Improper waste disposal is another negative impact of sports games. The Zero Waste Wolfpack program, adopted in 2015, has helped limit the landfill by diverting waste away from it through composting and recycling education at football games. Volunteers at NC State games point fans in the direction of proper recycling receptacles and educate on what should be recycled and what should be composted.
During the 2019 season, 279 volunteers devoted 960 hours toward making Carter-Finley and its tailgating lots cleaner. Tailgate lots saw a landfill diversion rate of 19.2%, while the stadium had a diversion rate of 41.2%.
According to Casper, recycling may be an easier issue to address, while car idling and grilling are more difficult from a behavioral standpoint. “We need to think about sustainable ways to carpool and address how sports stadiums can make it easier for fans to be overall more sustainable,” he said.
Changing the game
Sport teams, both professional and collegiate, are working to reduce their environmental footprint by implementing sustainable practices at their facilities, including solar panels.
At NC State, for example, the athletic sustainability council hosts quarterly meetings to examine the latest metrics and to explore opportunities to improve the impact of Wolfpack sporting events on the environment. The council, on which Bunds and Casper serve, formed in 2012 and includes members from the Sustainability Office, Waste Reduction and Recycling and the athletic department.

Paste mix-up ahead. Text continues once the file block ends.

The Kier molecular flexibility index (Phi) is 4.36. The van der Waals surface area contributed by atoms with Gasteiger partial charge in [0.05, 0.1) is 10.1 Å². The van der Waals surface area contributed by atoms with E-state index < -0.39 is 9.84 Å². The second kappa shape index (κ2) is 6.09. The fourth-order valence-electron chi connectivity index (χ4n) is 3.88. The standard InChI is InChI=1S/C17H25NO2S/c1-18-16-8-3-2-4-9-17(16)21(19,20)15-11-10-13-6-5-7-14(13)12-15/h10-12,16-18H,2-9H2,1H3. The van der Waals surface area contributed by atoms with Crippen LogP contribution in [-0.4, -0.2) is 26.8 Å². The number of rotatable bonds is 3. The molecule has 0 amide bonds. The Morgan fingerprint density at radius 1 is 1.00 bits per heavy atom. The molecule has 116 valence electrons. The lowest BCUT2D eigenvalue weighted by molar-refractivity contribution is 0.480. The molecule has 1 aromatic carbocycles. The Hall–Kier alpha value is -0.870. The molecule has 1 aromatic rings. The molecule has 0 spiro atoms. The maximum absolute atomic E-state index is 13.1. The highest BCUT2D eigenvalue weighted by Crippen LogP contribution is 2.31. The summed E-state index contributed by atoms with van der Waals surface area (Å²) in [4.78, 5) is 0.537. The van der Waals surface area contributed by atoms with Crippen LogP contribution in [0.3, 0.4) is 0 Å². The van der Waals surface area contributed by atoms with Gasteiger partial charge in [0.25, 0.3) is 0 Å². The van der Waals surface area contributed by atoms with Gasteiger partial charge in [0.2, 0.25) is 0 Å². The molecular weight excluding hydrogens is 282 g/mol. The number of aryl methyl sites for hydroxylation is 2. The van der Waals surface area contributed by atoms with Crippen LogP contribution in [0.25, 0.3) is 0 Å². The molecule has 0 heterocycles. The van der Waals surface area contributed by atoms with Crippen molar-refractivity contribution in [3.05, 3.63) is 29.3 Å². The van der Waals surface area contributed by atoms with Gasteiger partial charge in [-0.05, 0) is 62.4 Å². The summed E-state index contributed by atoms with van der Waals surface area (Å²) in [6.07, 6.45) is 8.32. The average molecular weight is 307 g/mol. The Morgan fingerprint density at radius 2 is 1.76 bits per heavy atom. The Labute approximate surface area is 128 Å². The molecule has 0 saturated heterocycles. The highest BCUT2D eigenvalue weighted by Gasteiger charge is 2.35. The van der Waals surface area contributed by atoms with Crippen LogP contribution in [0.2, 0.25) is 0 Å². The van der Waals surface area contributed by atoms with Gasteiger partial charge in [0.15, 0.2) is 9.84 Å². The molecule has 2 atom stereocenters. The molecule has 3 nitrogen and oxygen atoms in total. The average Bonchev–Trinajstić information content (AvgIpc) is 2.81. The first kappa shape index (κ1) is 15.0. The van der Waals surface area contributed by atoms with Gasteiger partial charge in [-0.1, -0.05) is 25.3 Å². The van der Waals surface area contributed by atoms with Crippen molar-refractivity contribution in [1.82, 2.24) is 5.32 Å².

One significant step forward for NC State is the addition of solar panels at Carter-Finley Stadium. The installation, which is almost complete, will serve as a critical opportunity for the university to reduce its environmental footprint and set an example for students and fans. The panels will be located on the southern end of the approximately 58,000-seat stadium, on top of the Murphy Center.
“Here at NC State, we are in a great position because our athletic directors care about sustainability in sports and recognize it can make a valuable difference,” Casper said. “We’re moving in the right direction.”
Many professional sport teams are also implementing sustainable practices to reduce their environmental footprint. In the United States, the NFL’s Houston Texans football team has installed a 180-kW solar panel system on its stadium. This system produces enough energy each year to offset 22 households.
Internationally, SC Freiburg, a German football club, is working to reduce the negative impacts of air pollution by setting up a system where each game ticket allows attendees to take the train for the day to and from the games.